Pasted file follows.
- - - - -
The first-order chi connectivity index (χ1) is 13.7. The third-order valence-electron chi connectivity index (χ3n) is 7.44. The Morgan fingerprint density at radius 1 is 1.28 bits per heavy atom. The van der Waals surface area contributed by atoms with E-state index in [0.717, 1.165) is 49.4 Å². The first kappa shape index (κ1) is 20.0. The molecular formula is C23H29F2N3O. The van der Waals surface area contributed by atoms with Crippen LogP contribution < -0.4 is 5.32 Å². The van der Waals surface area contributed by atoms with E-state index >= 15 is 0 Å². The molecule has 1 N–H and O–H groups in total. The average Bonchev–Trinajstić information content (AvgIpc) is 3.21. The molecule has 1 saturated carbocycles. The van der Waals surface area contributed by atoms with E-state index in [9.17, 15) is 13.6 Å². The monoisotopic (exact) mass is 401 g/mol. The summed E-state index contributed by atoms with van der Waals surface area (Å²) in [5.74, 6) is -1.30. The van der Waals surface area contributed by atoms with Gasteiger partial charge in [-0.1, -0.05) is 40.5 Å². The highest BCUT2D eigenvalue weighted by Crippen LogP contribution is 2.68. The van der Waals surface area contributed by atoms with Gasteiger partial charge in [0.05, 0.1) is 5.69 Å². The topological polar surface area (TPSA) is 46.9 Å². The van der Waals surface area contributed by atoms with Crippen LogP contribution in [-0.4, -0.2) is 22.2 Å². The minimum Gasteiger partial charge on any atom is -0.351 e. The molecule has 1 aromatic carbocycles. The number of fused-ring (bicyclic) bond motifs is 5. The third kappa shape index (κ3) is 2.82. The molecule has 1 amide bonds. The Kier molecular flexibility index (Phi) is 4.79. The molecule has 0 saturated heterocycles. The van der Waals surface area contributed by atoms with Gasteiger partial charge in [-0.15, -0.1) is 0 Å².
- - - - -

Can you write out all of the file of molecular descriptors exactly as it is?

The first-order chi connectivity index (χ1) is 13.7. The third-order valence-electron chi connectivity index (χ3n) is 7.44. The Morgan fingerprint density at radius 1 is 1.28 bits per heavy atom. The van der Waals surface area contributed by atoms with E-state index in [0.717, 1.165) is 49.4 Å². The first kappa shape index (κ1) is 20.0. The molecular formula is C23H29F2N3O. The van der Waals surface area contributed by atoms with Crippen LogP contribution < -0.4 is 5.32 Å². The van der Waals surface area contributed by atoms with E-state index >= 15 is 0 Å². The molecule has 1 N–H and O–H groups in total. The average Bonchev–Trinajstić information content (AvgIpc) is 3.21. The molecule has 1 saturated carbocycles. The van der Waals surface area contributed by atoms with E-state index in [9.17, 15) is 13.6 Å². The monoisotopic (exact) mass is 401 g/mol. The summed E-state index contributed by atoms with van der Waals surface area (Å²) in [5.74, 6) is -1.30. The van der Waals surface area contributed by atoms with Gasteiger partial charge in [-0.1, -0.05) is 40.5 Å². The highest BCUT2D eigenvalue weighted by Crippen LogP contribution is 2.68. The van der Waals surface area contributed by atoms with Gasteiger partial charge in [0.05, 0.1) is 5.69 Å². The topological polar surface area (TPSA) is 46.9 Å². The van der Waals surface area contributed by atoms with Crippen LogP contribution in [-0.4, -0.2) is 22.2 Å². The minimum Gasteiger partial charge on any atom is -0.351 e. The molecule has 1 aromatic carbocycles. The number of fused-ring (bicyclic) bond motifs is 5. The third kappa shape index (κ3) is 2.82. The molecule has 1 amide bonds. The Kier molecular flexibility index (Phi) is 4.79. The molecule has 0 saturated heterocycles. The van der Waals surface area contributed by atoms with Gasteiger partial charge in [-0.15, -0.1) is 0 Å².